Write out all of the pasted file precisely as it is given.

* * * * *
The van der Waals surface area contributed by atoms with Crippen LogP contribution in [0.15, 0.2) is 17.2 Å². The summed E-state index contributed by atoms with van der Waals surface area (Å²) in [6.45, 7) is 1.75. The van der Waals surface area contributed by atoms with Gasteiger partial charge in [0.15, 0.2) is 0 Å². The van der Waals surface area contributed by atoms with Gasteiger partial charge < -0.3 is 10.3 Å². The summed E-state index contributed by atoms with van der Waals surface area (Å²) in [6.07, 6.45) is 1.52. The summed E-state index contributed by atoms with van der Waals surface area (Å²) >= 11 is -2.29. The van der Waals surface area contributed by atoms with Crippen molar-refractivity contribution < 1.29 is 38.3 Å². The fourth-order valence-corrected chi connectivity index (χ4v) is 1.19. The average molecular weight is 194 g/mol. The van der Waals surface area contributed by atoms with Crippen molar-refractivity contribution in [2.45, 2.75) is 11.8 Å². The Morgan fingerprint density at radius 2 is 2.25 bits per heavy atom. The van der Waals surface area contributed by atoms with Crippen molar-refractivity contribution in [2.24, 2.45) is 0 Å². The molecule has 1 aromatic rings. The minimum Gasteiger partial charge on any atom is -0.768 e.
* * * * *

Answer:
The van der Waals surface area contributed by atoms with Crippen LogP contribution in [0.15, 0.2) is 17.2 Å². The summed E-state index contributed by atoms with van der Waals surface area (Å²) in [6.45, 7) is 1.75. The van der Waals surface area contributed by atoms with Gasteiger partial charge in [0.15, 0.2) is 0 Å². The van der Waals surface area contributed by atoms with Gasteiger partial charge < -0.3 is 10.3 Å². The summed E-state index contributed by atoms with van der Waals surface area (Å²) in [6.07, 6.45) is 1.52. The summed E-state index contributed by atoms with van der Waals surface area (Å²) >= 11 is -2.29. The van der Waals surface area contributed by atoms with Crippen molar-refractivity contribution < 1.29 is 38.3 Å². The fourth-order valence-corrected chi connectivity index (χ4v) is 1.19. The average molecular weight is 194 g/mol. The van der Waals surface area contributed by atoms with Crippen molar-refractivity contribution in [2.45, 2.75) is 11.8 Å². The Morgan fingerprint density at radius 2 is 2.25 bits per heavy atom. The van der Waals surface area contributed by atoms with Crippen molar-refractivity contribution in [2.24, 2.45) is 0 Å². The molecule has 1 aromatic rings. The minimum Gasteiger partial charge on any atom is -0.768 e.